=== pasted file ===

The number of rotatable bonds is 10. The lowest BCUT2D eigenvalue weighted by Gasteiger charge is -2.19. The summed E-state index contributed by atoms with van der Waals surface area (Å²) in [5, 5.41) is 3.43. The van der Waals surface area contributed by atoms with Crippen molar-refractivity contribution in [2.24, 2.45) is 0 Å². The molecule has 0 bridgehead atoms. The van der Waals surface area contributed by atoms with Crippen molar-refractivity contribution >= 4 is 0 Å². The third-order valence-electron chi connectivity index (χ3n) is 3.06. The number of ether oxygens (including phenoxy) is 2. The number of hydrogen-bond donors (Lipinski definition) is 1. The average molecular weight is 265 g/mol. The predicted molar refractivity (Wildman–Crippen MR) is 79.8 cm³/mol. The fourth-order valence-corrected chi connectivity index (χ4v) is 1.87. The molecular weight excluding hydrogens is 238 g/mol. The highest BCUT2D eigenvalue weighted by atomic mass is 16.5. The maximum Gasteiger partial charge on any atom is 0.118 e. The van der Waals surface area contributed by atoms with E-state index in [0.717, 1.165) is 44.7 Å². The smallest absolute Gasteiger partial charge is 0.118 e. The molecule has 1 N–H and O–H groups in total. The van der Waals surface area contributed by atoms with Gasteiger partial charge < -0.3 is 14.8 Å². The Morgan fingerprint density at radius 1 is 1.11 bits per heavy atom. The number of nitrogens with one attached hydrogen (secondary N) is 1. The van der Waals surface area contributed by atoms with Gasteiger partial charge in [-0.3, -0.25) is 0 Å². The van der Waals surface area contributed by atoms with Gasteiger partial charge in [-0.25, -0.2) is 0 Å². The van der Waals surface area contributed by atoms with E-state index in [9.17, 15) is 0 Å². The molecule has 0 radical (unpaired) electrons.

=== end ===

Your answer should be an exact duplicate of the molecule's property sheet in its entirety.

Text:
The number of rotatable bonds is 10. The lowest BCUT2D eigenvalue weighted by Gasteiger charge is -2.19. The summed E-state index contributed by atoms with van der Waals surface area (Å²) in [5, 5.41) is 3.43. The van der Waals surface area contributed by atoms with Crippen molar-refractivity contribution in [2.24, 2.45) is 0 Å². The molecule has 0 bridgehead atoms. The van der Waals surface area contributed by atoms with Crippen molar-refractivity contribution >= 4 is 0 Å². The third-order valence-electron chi connectivity index (χ3n) is 3.06. The number of ether oxygens (including phenoxy) is 2. The number of hydrogen-bond donors (Lipinski definition) is 1. The average molecular weight is 265 g/mol. The predicted molar refractivity (Wildman–Crippen MR) is 79.8 cm³/mol. The fourth-order valence-corrected chi connectivity index (χ4v) is 1.87. The molecular weight excluding hydrogens is 238 g/mol. The highest BCUT2D eigenvalue weighted by atomic mass is 16.5. The maximum Gasteiger partial charge on any atom is 0.118 e. The van der Waals surface area contributed by atoms with E-state index in [0.717, 1.165) is 44.7 Å². The smallest absolute Gasteiger partial charge is 0.118 e. The molecule has 1 N–H and O–H groups in total. The van der Waals surface area contributed by atoms with Gasteiger partial charge < -0.3 is 14.8 Å². The Morgan fingerprint density at radius 1 is 1.11 bits per heavy atom. The number of nitrogens with one attached hydrogen (secondary N) is 1. The van der Waals surface area contributed by atoms with Gasteiger partial charge in [-0.3, -0.25) is 0 Å². The van der Waals surface area contributed by atoms with Gasteiger partial charge in [-0.25, -0.2) is 0 Å². The van der Waals surface area contributed by atoms with E-state index in [9.17, 15) is 0 Å². The molecule has 0 radical (unpaired) electrons.